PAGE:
Each year, around 5,000 Americans are diagnosed with ALS, which stands for amyotrophic lateral sclerosis, which is also known as Lou Gehrig’s Disease.

He says while ALS generally affects people between ages 40 and 70, it can happen to anyone at any age and many younger Iowans are now facing a diagnosis.

Nuss says the Ice Bucket Challenge was a big boost to awareness and funding for ALS research.

He says the Ice Bucket Challenge will be back in August. Iowans’ support during the challenge over the past two years has significantly helped with the amount of care and services provided to fellow Iowans with ALS, according to Nuss.

He says you can join the fight to defeat ALS by participating in a local walk, taking the Ice Bucket Challenge, volunteering to help a person living with the disease or by simply telling a friend about ALS. Visit for more information.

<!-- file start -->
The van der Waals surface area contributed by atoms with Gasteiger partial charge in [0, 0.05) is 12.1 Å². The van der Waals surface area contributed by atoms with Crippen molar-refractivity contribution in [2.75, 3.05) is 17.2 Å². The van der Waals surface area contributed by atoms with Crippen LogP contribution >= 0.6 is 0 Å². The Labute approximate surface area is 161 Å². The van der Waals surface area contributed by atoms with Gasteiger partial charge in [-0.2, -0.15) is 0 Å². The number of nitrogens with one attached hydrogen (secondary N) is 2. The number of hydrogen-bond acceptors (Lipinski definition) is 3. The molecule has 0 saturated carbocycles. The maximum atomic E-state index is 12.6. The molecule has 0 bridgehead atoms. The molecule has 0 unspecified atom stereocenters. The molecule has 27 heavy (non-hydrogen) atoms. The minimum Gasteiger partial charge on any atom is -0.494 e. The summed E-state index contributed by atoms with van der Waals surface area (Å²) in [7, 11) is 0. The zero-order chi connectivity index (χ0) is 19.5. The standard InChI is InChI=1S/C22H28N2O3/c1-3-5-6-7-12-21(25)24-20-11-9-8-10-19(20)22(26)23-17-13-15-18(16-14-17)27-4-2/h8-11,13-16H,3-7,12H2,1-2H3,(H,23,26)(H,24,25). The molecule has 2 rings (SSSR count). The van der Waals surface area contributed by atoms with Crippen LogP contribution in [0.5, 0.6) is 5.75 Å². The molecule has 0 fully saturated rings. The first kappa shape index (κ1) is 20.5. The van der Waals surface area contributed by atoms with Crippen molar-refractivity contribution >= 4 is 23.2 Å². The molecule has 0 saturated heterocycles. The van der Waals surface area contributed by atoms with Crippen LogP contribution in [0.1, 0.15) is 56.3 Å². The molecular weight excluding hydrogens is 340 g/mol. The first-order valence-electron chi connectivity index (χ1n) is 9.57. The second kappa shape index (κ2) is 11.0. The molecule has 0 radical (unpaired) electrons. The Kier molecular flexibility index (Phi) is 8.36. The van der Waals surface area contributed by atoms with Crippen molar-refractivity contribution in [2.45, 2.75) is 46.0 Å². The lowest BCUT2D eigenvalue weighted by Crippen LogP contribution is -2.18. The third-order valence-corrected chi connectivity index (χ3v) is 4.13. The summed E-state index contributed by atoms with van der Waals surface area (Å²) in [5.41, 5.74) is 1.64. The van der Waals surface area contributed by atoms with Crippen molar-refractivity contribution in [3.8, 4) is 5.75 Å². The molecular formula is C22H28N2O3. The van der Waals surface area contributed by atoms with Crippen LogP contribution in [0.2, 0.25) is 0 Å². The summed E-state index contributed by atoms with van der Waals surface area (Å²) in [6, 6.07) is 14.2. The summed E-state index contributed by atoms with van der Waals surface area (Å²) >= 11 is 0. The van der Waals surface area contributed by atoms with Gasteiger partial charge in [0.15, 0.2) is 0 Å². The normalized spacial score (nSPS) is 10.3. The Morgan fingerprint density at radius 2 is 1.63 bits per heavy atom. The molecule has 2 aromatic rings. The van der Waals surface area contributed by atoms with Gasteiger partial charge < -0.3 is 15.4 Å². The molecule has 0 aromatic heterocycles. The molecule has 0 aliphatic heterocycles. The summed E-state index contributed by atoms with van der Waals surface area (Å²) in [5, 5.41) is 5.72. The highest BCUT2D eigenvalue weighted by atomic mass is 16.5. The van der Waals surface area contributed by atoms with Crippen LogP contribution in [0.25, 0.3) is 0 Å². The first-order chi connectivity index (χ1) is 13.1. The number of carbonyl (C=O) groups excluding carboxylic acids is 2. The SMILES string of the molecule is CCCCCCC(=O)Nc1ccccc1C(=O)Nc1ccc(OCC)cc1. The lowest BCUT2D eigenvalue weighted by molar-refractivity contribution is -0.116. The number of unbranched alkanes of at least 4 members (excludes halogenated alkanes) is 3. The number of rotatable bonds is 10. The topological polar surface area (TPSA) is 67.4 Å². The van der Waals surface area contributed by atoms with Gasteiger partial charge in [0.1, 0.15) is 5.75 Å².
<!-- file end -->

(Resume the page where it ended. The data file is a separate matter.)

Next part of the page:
Zoo Mobile Coming To Sioux County

Orange City, Iowa — Some fun and informative youth events are planned in the next month or two by the 4-H of Iowa State University Extension and Outreach – Sioux County.
Zuidema Danielle
The three youth events focus on Science, Technology, Engineering and Mathematics or “STEM” and will take place in May and June.

Danielle Zuidema, Sioux County K-4 Youth Associate Educator says that the first event is the Discover 4-H STEM: Great Plains Zoomobile event. She says it’s scheduled for Saturday, May 14, 2016, from 9:30 a.m. to 12:00 p.m.

This free event is for students who have completed Kindergarten through 4th grade. Parents are encouraged to attend.

Space is limited to 120 participants, so parents are encouraged to pre-register .

Zuidema wanted to thank the event sponsor, Interstates Companies.

Also planned in the coming weeks are a “Green Thumbs Dirty Fingers” gardening event for kindergartners through the third grade on June 8, and an exploring the outdoors event called “Discover 4-H Day” on June 17th for those students who have completed 1st through 3rd grade.

For more information, or to register you can call the Sioux County Extension office or click here.

Autumn’s Center Receives Grant For Playground

Spencer, Iowa — Seasons Center for Behavioral Health has received a $5,000 grant from the Clay County Community Foundation to help fund a therapeutic playground at Autumn’s Center.